If you think of Auckland as a time-lapse map with little stars marking "cultural points of interest", then you see the city's cultural geography isn't static. It twinkles, as artistic spaces are continually opened and closed in different places. Stars cluster in towards the inner city, and then spin off centrifugally.

Sadly, in the K Rd precinct, local music stalwarts Khuja Lounge and the Dog's Bollix both recently closed, while (less sadly) art gallery Hopkinson Cundy is moving out, towards the 'burbs, pushing the Arch Hill/Grey Lynn gallery numbers towards critical mass.

In a city as supersize as Auckland, scattering cultural constellations far and wide arguably makes access easier. One advantage owned by the suburbs is plentiful, free carparking. You don't have to pay to park your car to visit the malls across Auckland, but you do to attend, say, Auckland Art Gallery (save on Sundays). Clearly, access to leisure activities is not a level parking field.

Tapac, for example, must be the most accessible professional-platform theatre in Auckland: opposite the zoo, it's close to the north-western motorway with free parking. Then again, in any enlightened, resident-liveable city, evening public transport into the inner city would easily compete with taking the car elsewhere. (Ha.)


Auckland Transport is hoping to shift the cultural - and shopping - focus back towards the inner city again, by changing our thinking and usage of carparks. From mid-next month, it will be cheaper to use Auckland Transport's CBD carparking buildings, and you can stay as long as you like in on-street parking (although the price per hour will go up after two hours). On the other hand, in some city streets - although, thankfully, not those closest to the theatres - you'll have to pay for parking until 10pm, rather than the current 6pm (still, it's only $2 an hour after 6pm).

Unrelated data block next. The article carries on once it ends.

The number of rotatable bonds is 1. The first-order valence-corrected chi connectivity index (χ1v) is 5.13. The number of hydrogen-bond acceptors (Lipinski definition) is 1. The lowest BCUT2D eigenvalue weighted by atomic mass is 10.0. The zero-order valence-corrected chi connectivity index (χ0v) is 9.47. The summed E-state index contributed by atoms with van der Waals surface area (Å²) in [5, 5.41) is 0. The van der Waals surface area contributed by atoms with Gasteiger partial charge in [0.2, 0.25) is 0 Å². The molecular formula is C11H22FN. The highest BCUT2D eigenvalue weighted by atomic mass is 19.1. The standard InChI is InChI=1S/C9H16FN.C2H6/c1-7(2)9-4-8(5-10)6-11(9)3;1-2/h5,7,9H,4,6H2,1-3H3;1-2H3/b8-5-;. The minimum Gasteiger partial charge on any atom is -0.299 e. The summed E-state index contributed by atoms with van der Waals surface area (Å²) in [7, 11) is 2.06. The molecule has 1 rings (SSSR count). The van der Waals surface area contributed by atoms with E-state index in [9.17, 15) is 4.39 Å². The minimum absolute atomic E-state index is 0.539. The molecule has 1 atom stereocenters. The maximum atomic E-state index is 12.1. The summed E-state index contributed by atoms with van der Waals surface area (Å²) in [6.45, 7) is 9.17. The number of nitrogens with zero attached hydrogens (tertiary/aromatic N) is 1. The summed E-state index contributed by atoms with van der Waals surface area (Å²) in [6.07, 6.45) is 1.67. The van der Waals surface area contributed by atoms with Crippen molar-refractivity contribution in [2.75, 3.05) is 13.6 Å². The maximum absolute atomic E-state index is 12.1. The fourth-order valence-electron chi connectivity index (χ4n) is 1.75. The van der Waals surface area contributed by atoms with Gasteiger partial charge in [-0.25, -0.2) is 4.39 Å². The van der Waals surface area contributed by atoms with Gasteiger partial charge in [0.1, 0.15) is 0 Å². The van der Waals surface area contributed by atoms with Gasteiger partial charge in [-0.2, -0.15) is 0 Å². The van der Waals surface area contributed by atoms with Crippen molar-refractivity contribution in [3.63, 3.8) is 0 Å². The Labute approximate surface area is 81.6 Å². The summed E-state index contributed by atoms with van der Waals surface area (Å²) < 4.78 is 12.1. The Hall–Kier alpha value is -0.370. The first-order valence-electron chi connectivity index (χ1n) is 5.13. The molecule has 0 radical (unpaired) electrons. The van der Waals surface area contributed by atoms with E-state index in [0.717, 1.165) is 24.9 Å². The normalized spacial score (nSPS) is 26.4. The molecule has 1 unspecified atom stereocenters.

The hope is that we'll head immediately for the carparking buildings and stop clogging the traffic by trawling for parks, making life more pleasant for all city visitors. More frequent public transport and that dreamed-of rail loop station in Aotea Square are far better ideas, but this seems a reasonable if hesitant stop-gap measure.

The first project of the "Space Invaders" is another, more radical and interesting, attempt to change our carpark culture. Today, the new group will be feeding the meters on K Rd, not for cars but for temporary art installations. They might have done a deal to section off some carparks for the day but "we're interested in using processes that are already there - we're a car that's not a car," explains organiser Sean Taylor.

Another day, Space Invaders would dearly love to create art in carpark buildings. "Look at Britomart carpark," says Taylor. "It has the best view in town." Perhaps one day such buildings will no longer be carparks, but instead cultural stars on their own.